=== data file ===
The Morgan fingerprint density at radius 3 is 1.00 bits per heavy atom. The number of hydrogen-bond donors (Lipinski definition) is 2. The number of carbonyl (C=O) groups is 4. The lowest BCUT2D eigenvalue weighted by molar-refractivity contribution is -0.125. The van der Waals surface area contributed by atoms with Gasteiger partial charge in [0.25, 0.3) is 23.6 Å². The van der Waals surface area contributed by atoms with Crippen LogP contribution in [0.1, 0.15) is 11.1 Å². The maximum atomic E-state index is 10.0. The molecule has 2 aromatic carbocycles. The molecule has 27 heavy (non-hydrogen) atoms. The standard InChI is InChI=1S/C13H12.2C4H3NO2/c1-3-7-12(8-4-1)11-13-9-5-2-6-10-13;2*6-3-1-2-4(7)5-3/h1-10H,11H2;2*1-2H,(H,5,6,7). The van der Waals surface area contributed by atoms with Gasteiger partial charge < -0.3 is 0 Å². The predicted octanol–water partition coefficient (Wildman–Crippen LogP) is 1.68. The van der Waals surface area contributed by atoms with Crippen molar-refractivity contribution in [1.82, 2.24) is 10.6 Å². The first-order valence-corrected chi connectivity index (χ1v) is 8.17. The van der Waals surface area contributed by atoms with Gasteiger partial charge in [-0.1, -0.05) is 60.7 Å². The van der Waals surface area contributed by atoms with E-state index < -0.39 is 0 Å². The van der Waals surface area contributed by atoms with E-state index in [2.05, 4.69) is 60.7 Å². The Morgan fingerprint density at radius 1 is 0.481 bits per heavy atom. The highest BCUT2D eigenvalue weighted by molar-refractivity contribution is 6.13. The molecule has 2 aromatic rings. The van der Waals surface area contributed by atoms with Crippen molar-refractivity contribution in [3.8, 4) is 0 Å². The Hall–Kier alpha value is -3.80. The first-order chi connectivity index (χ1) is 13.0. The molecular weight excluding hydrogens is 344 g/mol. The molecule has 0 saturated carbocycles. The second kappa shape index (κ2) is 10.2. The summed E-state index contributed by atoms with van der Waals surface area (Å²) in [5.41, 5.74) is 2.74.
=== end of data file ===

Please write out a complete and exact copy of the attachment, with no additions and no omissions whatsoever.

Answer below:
The Morgan fingerprint density at radius 3 is 1.00 bits per heavy atom. The number of hydrogen-bond donors (Lipinski definition) is 2. The number of carbonyl (C=O) groups is 4. The lowest BCUT2D eigenvalue weighted by molar-refractivity contribution is -0.125. The van der Waals surface area contributed by atoms with Gasteiger partial charge in [0.25, 0.3) is 23.6 Å². The van der Waals surface area contributed by atoms with Crippen LogP contribution in [0.1, 0.15) is 11.1 Å². The maximum atomic E-state index is 10.0. The molecule has 2 aromatic carbocycles. The molecule has 27 heavy (non-hydrogen) atoms. The standard InChI is InChI=1S/C13H12.2C4H3NO2/c1-3-7-12(8-4-1)11-13-9-5-2-6-10-13;2*6-3-1-2-4(7)5-3/h1-10H,11H2;2*1-2H,(H,5,6,7). The van der Waals surface area contributed by atoms with Gasteiger partial charge < -0.3 is 0 Å². The predicted octanol–water partition coefficient (Wildman–Crippen LogP) is 1.68. The van der Waals surface area contributed by atoms with Crippen molar-refractivity contribution in [1.82, 2.24) is 10.6 Å². The first-order valence-corrected chi connectivity index (χ1v) is 8.17. The van der Waals surface area contributed by atoms with Gasteiger partial charge in [-0.1, -0.05) is 60.7 Å². The van der Waals surface area contributed by atoms with E-state index < -0.39 is 0 Å². The van der Waals surface area contributed by atoms with E-state index in [2.05, 4.69) is 60.7 Å². The Morgan fingerprint density at radius 1 is 0.481 bits per heavy atom. The highest BCUT2D eigenvalue weighted by molar-refractivity contribution is 6.13. The molecule has 2 aromatic rings. The van der Waals surface area contributed by atoms with Crippen molar-refractivity contribution in [3.8, 4) is 0 Å². The Hall–Kier alpha value is -3.80. The first-order chi connectivity index (χ1) is 13.0. The molecular weight excluding hydrogens is 344 g/mol. The molecule has 0 saturated carbocycles. The second kappa shape index (κ2) is 10.2. The summed E-state index contributed by atoms with van der Waals surface area (Å²) in [5.41, 5.74) is 2.74.